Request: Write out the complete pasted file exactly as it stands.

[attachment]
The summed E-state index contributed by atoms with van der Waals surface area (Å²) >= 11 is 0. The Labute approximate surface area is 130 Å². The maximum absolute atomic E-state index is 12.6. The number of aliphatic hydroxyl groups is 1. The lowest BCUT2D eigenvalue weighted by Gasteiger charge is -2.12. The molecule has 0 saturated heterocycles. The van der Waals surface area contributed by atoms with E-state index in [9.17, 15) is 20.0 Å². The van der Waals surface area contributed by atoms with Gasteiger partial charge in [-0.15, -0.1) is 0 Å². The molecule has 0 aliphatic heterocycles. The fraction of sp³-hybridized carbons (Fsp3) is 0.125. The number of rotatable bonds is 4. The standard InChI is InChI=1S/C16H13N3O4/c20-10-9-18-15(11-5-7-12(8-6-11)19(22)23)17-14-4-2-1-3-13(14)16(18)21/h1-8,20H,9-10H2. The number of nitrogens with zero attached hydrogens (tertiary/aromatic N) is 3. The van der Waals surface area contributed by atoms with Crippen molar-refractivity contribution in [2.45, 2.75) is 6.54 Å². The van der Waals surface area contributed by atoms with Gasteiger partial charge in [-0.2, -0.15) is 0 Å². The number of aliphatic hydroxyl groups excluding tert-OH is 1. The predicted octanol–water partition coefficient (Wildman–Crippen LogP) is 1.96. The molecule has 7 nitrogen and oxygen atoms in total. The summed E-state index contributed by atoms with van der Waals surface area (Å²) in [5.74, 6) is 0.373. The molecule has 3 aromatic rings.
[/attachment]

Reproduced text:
The summed E-state index contributed by atoms with van der Waals surface area (Å²) >= 11 is 0. The Labute approximate surface area is 130 Å². The maximum absolute atomic E-state index is 12.6. The number of aliphatic hydroxyl groups is 1. The lowest BCUT2D eigenvalue weighted by Gasteiger charge is -2.12. The molecule has 0 saturated heterocycles. The van der Waals surface area contributed by atoms with E-state index in [9.17, 15) is 20.0 Å². The van der Waals surface area contributed by atoms with Gasteiger partial charge in [-0.15, -0.1) is 0 Å². The molecule has 0 aliphatic heterocycles. The fraction of sp³-hybridized carbons (Fsp3) is 0.125. The number of rotatable bonds is 4. The standard InChI is InChI=1S/C16H13N3O4/c20-10-9-18-15(11-5-7-12(8-6-11)19(22)23)17-14-4-2-1-3-13(14)16(18)21/h1-8,20H,9-10H2. The number of nitrogens with zero attached hydrogens (tertiary/aromatic N) is 3. The van der Waals surface area contributed by atoms with Crippen molar-refractivity contribution in [2.45, 2.75) is 6.54 Å². The van der Waals surface area contributed by atoms with Gasteiger partial charge in [-0.2, -0.15) is 0 Å². The number of aliphatic hydroxyl groups excluding tert-OH is 1. The predicted octanol–water partition coefficient (Wildman–Crippen LogP) is 1.96. The molecule has 7 nitrogen and oxygen atoms in total. The summed E-state index contributed by atoms with van der Waals surface area (Å²) in [5.74, 6) is 0.373. The molecule has 3 aromatic rings.